Okay, unless I missed something, Rahm is CTU’s bitch.
Chicago, which is mostly broke, is hiring more teachers in languages, music and special ed, paying them more salary, paying them for supplies (still very little), paying them for suspensions, agreeing to limit their class sizes, paying their health premiums same as always, maybe even paying them for paternity leave. In return, they got….very little. They can hire new teachers over laid off teachers. They can use test scores for teacher evaluations—up to 30%.
I was enthralled by the CTU strike. Totally fascinated that an extremely overweight, frowsy, no-bullshit, way the hell left of center black woman virtually coldcocked a younger, relatively good-looking hard ass Democrat mayor who’s best buds with the big O.
I’m also pleased with the results, because the media was entirely on Rahm’s side. Harold Myerson and, much later, Eugene Robinson were the only major columnists who came out for the teachers. The Nation supported unions, for the most part. Everyone else slammed the unions hard. There were the cautious skeptics, like Kevin Drum, but almost no one criticized Rahm for being anything but too soft, while there were plenty of CTU beatdowns like this Charles Lane rant, which was truly depressing, since I normally like Lane.
Any story that up and bitchslaps the opinion leaders is a joy to behold. The elites are largely of one mind on education reform, even those who aren’t actually in the reform business; whether neo-liberal or conservative, it’s up with accountability and choice, down with unions who protect “bad teachers”. They really don’t seem capable of grasping that after 10-15 years of non-stop rhetoric on the supposed failure of public schools, they’ve barely moved the needle on public opinion, which isn’t sure whether the rhetoric is true and just not relevant, or a flat-out lie, or some of both. So when the polls showed the Chicago residents supporting the unions (Hispanics and blacks supporting by a substantial majority; whites were at 48%, which is much higher than I would have anticipated given how few white kids attend CPS), it was a hoot to watch everyone struggle to accomodate reality. Hard to call parents stupid when your big current issue is parental triggers, but really, what options are there?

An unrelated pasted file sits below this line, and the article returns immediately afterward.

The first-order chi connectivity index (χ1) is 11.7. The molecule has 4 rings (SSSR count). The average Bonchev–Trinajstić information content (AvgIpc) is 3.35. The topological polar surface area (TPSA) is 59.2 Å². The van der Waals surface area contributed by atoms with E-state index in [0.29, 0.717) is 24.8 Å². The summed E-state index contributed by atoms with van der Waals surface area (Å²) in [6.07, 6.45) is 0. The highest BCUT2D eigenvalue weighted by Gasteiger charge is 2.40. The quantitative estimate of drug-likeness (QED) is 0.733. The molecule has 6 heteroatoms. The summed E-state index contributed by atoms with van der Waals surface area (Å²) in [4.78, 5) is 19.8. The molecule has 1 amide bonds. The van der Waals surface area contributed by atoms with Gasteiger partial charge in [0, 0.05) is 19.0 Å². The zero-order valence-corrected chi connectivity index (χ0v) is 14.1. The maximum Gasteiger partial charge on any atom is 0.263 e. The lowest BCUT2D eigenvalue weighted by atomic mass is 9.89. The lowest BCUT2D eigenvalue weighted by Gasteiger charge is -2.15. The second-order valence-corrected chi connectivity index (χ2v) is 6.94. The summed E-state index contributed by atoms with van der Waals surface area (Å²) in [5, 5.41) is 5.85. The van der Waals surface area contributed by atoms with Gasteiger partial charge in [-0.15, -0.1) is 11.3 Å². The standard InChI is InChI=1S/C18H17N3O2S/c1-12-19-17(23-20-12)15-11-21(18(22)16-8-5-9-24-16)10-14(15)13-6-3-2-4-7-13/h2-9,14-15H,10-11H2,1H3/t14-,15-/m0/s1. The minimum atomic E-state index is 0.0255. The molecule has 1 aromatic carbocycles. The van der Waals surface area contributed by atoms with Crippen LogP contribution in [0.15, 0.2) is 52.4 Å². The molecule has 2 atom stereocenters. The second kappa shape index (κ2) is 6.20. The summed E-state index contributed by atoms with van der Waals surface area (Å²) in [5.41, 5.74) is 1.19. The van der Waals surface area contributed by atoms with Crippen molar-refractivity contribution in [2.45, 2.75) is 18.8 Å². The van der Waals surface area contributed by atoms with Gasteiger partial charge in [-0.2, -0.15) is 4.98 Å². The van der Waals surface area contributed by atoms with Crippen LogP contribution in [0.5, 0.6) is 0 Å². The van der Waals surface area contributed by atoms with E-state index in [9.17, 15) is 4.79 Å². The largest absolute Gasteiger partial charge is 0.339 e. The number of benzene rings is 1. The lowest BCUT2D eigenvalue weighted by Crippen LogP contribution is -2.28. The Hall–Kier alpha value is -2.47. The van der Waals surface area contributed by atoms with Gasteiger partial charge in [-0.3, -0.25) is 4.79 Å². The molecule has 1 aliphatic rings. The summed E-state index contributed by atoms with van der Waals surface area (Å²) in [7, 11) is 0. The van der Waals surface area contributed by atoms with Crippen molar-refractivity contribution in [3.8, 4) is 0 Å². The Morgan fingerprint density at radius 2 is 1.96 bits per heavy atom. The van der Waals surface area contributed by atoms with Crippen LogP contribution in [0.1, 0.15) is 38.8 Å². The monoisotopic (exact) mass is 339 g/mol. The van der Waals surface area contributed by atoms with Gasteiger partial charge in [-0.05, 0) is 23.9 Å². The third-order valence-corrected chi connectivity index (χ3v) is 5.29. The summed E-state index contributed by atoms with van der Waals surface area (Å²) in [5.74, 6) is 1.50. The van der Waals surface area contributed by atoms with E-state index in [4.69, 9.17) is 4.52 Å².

The education reform movement and its growing body of elite adherents live in an echo chamber. Their political success, like NCLB and teacher evaluations via test scores, has been gained by a combination of federal fiat and public indifference for a cause that doesn’t affect most voters and sure sounds noble. Their own surveys reveal that public support for reform causes is soft, but they all keep talking as if they’re riding a wave of political outrage with just those nasty unions—not the teachers, just the unions—opposing the will of the people.
A Gallup poll reveals once again that more people think NCLB made public education worse than made it better, and a large majority thinks it made no difference or made things worse. And that’s when they are asked about education at the national level; everyone knows what Americans think of their local schools. Like Obamacare, education reform isn’t gaining fans with time.
But if I’m right about public indifference/rejection, why are charter schools growing like weeds?
I offer this up as opinion/assertion, without a lot of evidence to back me: most parents know intuitively that bad teachers aren’t a huge problem. What they care about, from top to bottom of the income scale, is environment. Suburban white parents don’t want poor black and Hispanic kids around. Poor black and Hispanic parents don’t want bad kids around. (Yes, this means suburban parents see poor kids as mostly bad kids.) Asian parents don’t want white kids around, much less black or Hispanic. White parents don’t really want too many Asians around, either, but that’s the opposite of the “bad kids” problem.
Parents don’t care much about teacher quality. They care a lot about peer group quality.
They are right to worry. Before I became a teacher, I’d read other teachers talk about how just a few kids can really disrupt a classroom, moving management from a no-brainer to the primary focus of the day. Now I am one of those teachers. I’ve worked in several schools in which the overwhelming presence of low income students who didn’t care about their grades has utterly removed the “stigma of an F” from the entire population, causing panic in the upper middle income white parents who can’t quite afford private school yet live in a district that worries about lawsuits if they track by ability. Their kids, particularly the boy kids, start to adopt this opinion, and white failure rates start rising.
So charters become a way for parents to sculpt their school environments. White parents stuck in majority/minority districts start progressive charters that brag about their minority population but are really a way to keep the brown kids limited to the well-behaved ones. Low income black and Hispanic parents want safe schools. Many of them apply for charter school lotteries because they know charters can kick out the “bad kids” without fear of lawsuits. But they still blame the “bad kids”, not the teachers, which is why they might send their kids to charter schools while still ejecting Adrian Fenty for Michelle Rhee’s sins.